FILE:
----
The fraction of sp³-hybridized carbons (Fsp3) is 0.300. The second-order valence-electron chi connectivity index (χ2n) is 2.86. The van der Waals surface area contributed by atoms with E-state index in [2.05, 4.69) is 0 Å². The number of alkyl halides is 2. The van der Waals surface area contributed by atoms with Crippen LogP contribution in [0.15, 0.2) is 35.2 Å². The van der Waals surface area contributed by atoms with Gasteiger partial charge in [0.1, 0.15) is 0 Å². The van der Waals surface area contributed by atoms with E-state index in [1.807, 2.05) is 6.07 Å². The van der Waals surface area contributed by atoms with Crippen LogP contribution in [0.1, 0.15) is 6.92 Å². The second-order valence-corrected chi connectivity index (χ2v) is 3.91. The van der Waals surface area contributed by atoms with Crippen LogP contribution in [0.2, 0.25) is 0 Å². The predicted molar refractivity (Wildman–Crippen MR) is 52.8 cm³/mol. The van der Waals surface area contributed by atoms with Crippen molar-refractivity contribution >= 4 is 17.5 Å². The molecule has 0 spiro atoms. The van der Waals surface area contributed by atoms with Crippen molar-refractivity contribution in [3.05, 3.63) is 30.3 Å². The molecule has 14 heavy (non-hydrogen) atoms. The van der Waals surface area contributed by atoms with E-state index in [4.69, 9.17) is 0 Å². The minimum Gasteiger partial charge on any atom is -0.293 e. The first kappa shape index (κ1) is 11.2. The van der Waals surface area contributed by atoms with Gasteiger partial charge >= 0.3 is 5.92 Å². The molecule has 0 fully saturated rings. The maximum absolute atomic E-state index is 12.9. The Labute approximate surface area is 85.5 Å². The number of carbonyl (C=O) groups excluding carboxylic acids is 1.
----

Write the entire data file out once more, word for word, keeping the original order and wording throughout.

The fraction of sp³-hybridized carbons (Fsp3) is 0.300. The second-order valence-electron chi connectivity index (χ2n) is 2.86. The van der Waals surface area contributed by atoms with E-state index in [2.05, 4.69) is 0 Å². The number of alkyl halides is 2. The van der Waals surface area contributed by atoms with Crippen LogP contribution in [0.15, 0.2) is 35.2 Å². The van der Waals surface area contributed by atoms with Gasteiger partial charge in [0.1, 0.15) is 0 Å². The van der Waals surface area contributed by atoms with E-state index in [1.807, 2.05) is 6.07 Å². The van der Waals surface area contributed by atoms with Crippen LogP contribution in [0.1, 0.15) is 6.92 Å². The second-order valence-corrected chi connectivity index (χ2v) is 3.91. The van der Waals surface area contributed by atoms with Crippen LogP contribution in [0.2, 0.25) is 0 Å². The predicted molar refractivity (Wildman–Crippen MR) is 52.8 cm³/mol. The van der Waals surface area contributed by atoms with Crippen molar-refractivity contribution >= 4 is 17.5 Å². The molecule has 0 spiro atoms. The van der Waals surface area contributed by atoms with Crippen molar-refractivity contribution in [3.05, 3.63) is 30.3 Å². The molecule has 14 heavy (non-hydrogen) atoms. The van der Waals surface area contributed by atoms with E-state index in [4.69, 9.17) is 0 Å². The minimum Gasteiger partial charge on any atom is -0.293 e. The first kappa shape index (κ1) is 11.2. The van der Waals surface area contributed by atoms with Gasteiger partial charge >= 0.3 is 5.92 Å². The molecule has 0 fully saturated rings. The maximum absolute atomic E-state index is 12.9. The Labute approximate surface area is 85.5 Å². The number of carbonyl (C=O) groups excluding carboxylic acids is 1.